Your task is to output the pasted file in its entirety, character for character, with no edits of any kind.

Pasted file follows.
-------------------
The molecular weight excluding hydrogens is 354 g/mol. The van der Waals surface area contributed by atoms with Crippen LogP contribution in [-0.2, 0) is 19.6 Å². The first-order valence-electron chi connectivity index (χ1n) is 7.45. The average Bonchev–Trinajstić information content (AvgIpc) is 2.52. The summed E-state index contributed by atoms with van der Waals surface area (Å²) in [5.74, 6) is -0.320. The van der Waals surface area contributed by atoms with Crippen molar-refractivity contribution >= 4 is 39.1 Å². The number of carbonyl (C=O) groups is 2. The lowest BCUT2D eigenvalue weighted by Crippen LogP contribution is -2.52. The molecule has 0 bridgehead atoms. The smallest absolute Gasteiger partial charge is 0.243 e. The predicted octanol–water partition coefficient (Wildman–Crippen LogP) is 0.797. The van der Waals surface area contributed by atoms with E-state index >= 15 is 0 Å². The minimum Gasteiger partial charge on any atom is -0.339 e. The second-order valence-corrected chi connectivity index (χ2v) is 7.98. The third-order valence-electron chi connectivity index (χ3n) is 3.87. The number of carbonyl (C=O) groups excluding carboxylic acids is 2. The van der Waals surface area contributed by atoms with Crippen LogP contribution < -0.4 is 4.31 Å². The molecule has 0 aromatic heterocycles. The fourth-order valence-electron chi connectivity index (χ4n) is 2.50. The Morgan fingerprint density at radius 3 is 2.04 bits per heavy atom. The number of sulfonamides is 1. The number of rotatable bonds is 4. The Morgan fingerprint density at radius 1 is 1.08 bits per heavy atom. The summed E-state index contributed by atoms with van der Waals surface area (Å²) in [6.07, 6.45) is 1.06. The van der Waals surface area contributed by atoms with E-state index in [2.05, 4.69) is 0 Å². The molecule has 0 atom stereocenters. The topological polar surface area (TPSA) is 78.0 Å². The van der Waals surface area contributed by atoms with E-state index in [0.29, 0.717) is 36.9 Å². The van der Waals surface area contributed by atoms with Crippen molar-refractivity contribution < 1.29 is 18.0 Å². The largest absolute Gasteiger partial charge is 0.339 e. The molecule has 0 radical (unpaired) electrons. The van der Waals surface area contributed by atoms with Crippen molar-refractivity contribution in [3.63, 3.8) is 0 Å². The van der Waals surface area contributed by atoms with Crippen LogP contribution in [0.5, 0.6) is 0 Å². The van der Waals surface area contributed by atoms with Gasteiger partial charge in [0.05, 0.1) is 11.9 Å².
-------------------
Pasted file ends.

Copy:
The molecular weight excluding hydrogens is 354 g/mol. The van der Waals surface area contributed by atoms with Crippen LogP contribution in [-0.2, 0) is 19.6 Å². The first-order valence-electron chi connectivity index (χ1n) is 7.45. The average Bonchev–Trinajstić information content (AvgIpc) is 2.52. The summed E-state index contributed by atoms with van der Waals surface area (Å²) in [5.74, 6) is -0.320. The van der Waals surface area contributed by atoms with Crippen molar-refractivity contribution >= 4 is 39.1 Å². The number of carbonyl (C=O) groups is 2. The lowest BCUT2D eigenvalue weighted by Crippen LogP contribution is -2.52. The molecule has 0 bridgehead atoms. The smallest absolute Gasteiger partial charge is 0.243 e. The predicted octanol–water partition coefficient (Wildman–Crippen LogP) is 0.797. The van der Waals surface area contributed by atoms with E-state index >= 15 is 0 Å². The minimum Gasteiger partial charge on any atom is -0.339 e. The second-order valence-corrected chi connectivity index (χ2v) is 7.98. The third-order valence-electron chi connectivity index (χ3n) is 3.87. The number of carbonyl (C=O) groups excluding carboxylic acids is 2. The van der Waals surface area contributed by atoms with Crippen LogP contribution < -0.4 is 4.31 Å². The molecule has 0 aromatic heterocycles. The fourth-order valence-electron chi connectivity index (χ4n) is 2.50. The Morgan fingerprint density at radius 3 is 2.04 bits per heavy atom. The number of sulfonamides is 1. The number of rotatable bonds is 4. The Morgan fingerprint density at radius 1 is 1.08 bits per heavy atom. The summed E-state index contributed by atoms with van der Waals surface area (Å²) in [6.07, 6.45) is 1.06. The van der Waals surface area contributed by atoms with E-state index in [2.05, 4.69) is 0 Å². The molecule has 0 atom stereocenters. The topological polar surface area (TPSA) is 78.0 Å². The van der Waals surface area contributed by atoms with E-state index in [0.29, 0.717) is 36.9 Å². The van der Waals surface area contributed by atoms with Crippen molar-refractivity contribution < 1.29 is 18.0 Å². The largest absolute Gasteiger partial charge is 0.339 e. The molecule has 0 radical (unpaired) electrons. The van der Waals surface area contributed by atoms with Crippen molar-refractivity contribution in [3.63, 3.8) is 0 Å². The van der Waals surface area contributed by atoms with Crippen LogP contribution in [0.5, 0.6) is 0 Å². The van der Waals surface area contributed by atoms with Gasteiger partial charge in [0.05, 0.1) is 11.9 Å².